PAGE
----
Rinsed like something sacrificial
Ere ’tis fit to touch our chaps—
Marked with L. for our initial!
(He-he! There his lily snaps!)
IV
Saint, forsooth! While brown Dolores
Squats outside the Convent bank
With Sanchicha, telling stories,
Steeping tresses in the tank,
Blue-black, lustrous, thick like horsehairs,
—Can’t I see his dead eye glow,
Bright as ’twere a Barbary corsair’s?
(That is, if he’d let it show!)
V
When he finishes refection,
Knife and fork he never lays
Cross-wise to my recollection,
As do I, in Jesu’s praise.
I the Trinity illustrate,
Drinking watered orange-pulp—
In three sips the Arian frustrate;
While he drains his at one gulp.
VI
Oh, those melons? If he’s able
We’re to have a feast! so nice!
One goes to the Abbot’s table,
All of us get each a slice.
How go on your flowers? None double?
Not one fruit-sort can you spy?
Strange!—And I, too, at such trouble,
Keep them close-nipped on the sly!
VII
There’s a great text in Galatians,
Once you trip on it, entails
Twenty-nine distinct damnations,
One sure, if another fails:
If I trip him just a-dying,
Sure of heaven as sure can be,
Spin him round and send him flying
Off to hell, a Manichee?
VIII
Or my scrofulous French novel
On gray paper with blunt type!
Simply glance at it, you grovel
Hand and foot in Belial’s gripe:
If I double down its pages
At the woeful sixteenth print,
When he gathers his greengages,
Ope a sieve and slip it in’t?
IX
Or, there’s Satan!—one might venture
Pledge one’s soul to him, yet leave
Such a flaw in the indenture
As he’d miss till, past retrieve,
Blasted lay that rose-acacia
We’re so proud of! Hy, Zy, Hine.
‘St, there’s Vespers! Plena gratiâ
Ave, Virgo! Gr-r-r—you swine!

 

Forms and Devices

Browning’s appeal has often come from the dramatic presentation of inner psychological character, frequently of figures out of the mainstream of normal experience. In “Soliloquy of the Spanish Cloister,” Browning uses the technique of soliloquy taken from the stage. Whereas the speaker actually voices his thoughts, unlike in dramatic monologues, nobody in the poem hears him. As a result of this technique, the poem achieves immediacy—everything happens within the timeframe of the actual reading of the poem just as it would if this soliloquy were spoken on stage.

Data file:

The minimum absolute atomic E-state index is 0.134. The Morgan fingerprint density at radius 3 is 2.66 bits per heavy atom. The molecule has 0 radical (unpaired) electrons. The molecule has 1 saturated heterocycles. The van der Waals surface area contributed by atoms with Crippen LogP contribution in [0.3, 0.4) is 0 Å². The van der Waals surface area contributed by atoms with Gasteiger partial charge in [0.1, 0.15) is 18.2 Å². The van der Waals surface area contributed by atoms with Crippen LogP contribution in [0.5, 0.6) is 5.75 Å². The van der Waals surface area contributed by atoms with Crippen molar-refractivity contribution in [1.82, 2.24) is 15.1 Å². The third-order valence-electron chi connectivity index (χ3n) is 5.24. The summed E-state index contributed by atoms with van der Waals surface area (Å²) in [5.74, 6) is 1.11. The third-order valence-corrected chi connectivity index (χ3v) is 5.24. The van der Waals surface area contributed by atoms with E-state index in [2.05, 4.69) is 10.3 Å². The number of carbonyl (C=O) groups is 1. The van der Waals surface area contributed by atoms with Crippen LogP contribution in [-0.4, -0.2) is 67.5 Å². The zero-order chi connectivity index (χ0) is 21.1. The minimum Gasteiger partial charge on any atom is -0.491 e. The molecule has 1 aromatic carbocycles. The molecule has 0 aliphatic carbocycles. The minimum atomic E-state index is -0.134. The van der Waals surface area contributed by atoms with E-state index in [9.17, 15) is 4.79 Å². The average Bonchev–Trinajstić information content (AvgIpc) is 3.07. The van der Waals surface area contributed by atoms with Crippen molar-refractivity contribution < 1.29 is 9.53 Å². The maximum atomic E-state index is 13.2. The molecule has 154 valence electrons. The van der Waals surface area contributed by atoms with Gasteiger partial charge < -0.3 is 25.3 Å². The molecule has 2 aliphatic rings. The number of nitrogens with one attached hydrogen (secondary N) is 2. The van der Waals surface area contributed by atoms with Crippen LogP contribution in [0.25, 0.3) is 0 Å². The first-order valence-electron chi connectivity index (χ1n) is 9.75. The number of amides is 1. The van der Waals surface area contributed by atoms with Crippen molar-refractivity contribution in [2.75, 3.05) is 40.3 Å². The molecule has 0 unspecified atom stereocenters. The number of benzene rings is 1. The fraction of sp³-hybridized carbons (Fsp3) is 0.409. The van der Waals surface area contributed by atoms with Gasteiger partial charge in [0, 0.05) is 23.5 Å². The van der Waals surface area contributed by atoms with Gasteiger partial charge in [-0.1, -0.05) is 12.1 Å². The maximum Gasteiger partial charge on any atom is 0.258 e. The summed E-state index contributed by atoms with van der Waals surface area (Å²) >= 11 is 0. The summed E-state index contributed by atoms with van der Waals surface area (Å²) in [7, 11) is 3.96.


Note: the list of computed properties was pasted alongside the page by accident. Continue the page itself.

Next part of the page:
Furthermore, the dramatic nature of the form allows Browning to avoid stilted poetic diction and instead to demonstrate the quite forceful language of the speaker in a variety of forms:

If hate killed men, Brother Lawrence,

God’s blood, would not mine kill you!

It allows Browning to show us a speaker who sometimes voices his own opinions, sometimes quotes from the Bible, mocks, or parodies Brother Lawrence’s hated affectations. At times we may even sympathize with the speaker in his disdain for the boring Brother Lawrence In short, the dramatic nature of this poem allows the full display of the speaker’s ambiguous personality.

Remarkably, while the poem sounds so dramatically real, Browning reveals his true virtuosity through the poetic forms he uses. Each stanza consists of 8 variously trochaic and iambic tetrameter lines. Tetrameter often is used for fast movement in a poem, as in stanzas 7 and 8, but speed and natural speech cadences also are achieved by the use of irregular rhymes and frequent double rhymes, for example in the last lines of the poem in which every line ends with a double rhyme:

Blasted lay that rose-acacia

We’re so proud of! Hy, Zy,Hine.

‘St, there’s Vespers! Plena gratia

Ave, Virgo! Gr-r-r—you swine!